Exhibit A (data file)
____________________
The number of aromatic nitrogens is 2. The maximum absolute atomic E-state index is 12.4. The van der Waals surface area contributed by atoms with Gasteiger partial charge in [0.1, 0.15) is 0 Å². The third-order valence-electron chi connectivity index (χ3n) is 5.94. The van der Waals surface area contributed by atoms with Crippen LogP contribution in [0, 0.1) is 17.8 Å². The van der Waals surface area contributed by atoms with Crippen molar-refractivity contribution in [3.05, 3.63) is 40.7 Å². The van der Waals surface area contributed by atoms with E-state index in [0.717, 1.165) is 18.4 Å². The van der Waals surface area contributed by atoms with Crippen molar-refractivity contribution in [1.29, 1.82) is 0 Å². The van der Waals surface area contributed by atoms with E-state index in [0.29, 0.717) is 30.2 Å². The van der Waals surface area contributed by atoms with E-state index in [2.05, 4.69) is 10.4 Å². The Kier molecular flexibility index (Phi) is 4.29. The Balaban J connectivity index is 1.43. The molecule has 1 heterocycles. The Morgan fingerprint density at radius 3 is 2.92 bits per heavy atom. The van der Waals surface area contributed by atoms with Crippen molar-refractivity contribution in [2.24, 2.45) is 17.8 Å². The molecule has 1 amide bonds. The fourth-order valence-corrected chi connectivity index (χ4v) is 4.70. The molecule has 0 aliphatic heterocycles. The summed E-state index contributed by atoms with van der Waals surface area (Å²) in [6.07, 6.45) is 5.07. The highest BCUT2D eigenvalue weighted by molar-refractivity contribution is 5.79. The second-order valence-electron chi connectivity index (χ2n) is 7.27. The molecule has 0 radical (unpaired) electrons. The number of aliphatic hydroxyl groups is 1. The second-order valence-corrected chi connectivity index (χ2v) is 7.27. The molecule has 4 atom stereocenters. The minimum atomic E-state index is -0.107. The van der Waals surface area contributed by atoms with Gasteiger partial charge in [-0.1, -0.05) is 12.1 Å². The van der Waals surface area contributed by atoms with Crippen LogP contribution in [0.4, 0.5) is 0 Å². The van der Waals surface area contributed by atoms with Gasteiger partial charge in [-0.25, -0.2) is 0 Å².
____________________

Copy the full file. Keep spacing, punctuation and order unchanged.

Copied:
The number of aromatic nitrogens is 2. The maximum absolute atomic E-state index is 12.4. The van der Waals surface area contributed by atoms with Gasteiger partial charge in [0.1, 0.15) is 0 Å². The third-order valence-electron chi connectivity index (χ3n) is 5.94. The van der Waals surface area contributed by atoms with Crippen LogP contribution in [0, 0.1) is 17.8 Å². The van der Waals surface area contributed by atoms with Crippen molar-refractivity contribution in [3.05, 3.63) is 40.7 Å². The van der Waals surface area contributed by atoms with E-state index in [0.717, 1.165) is 18.4 Å². The van der Waals surface area contributed by atoms with Crippen molar-refractivity contribution in [1.29, 1.82) is 0 Å². The van der Waals surface area contributed by atoms with E-state index in [0.29, 0.717) is 30.2 Å². The van der Waals surface area contributed by atoms with E-state index in [2.05, 4.69) is 10.4 Å². The Kier molecular flexibility index (Phi) is 4.29. The Balaban J connectivity index is 1.43. The molecule has 1 heterocycles. The Morgan fingerprint density at radius 3 is 2.92 bits per heavy atom. The van der Waals surface area contributed by atoms with Crippen molar-refractivity contribution in [2.24, 2.45) is 17.8 Å². The molecule has 1 amide bonds. The fourth-order valence-corrected chi connectivity index (χ4v) is 4.70. The molecule has 0 aliphatic heterocycles. The summed E-state index contributed by atoms with van der Waals surface area (Å²) in [6.07, 6.45) is 5.07. The highest BCUT2D eigenvalue weighted by molar-refractivity contribution is 5.79. The second-order valence-electron chi connectivity index (χ2n) is 7.27. The molecule has 0 radical (unpaired) electrons. The number of aliphatic hydroxyl groups is 1. The second-order valence-corrected chi connectivity index (χ2v) is 7.27. The molecule has 4 atom stereocenters. The minimum atomic E-state index is -0.107. The van der Waals surface area contributed by atoms with Gasteiger partial charge in [-0.1, -0.05) is 12.1 Å². The van der Waals surface area contributed by atoms with Crippen LogP contribution in [0.4, 0.5) is 0 Å². The van der Waals surface area contributed by atoms with Gasteiger partial charge in [-0.25, -0.2) is 0 Å².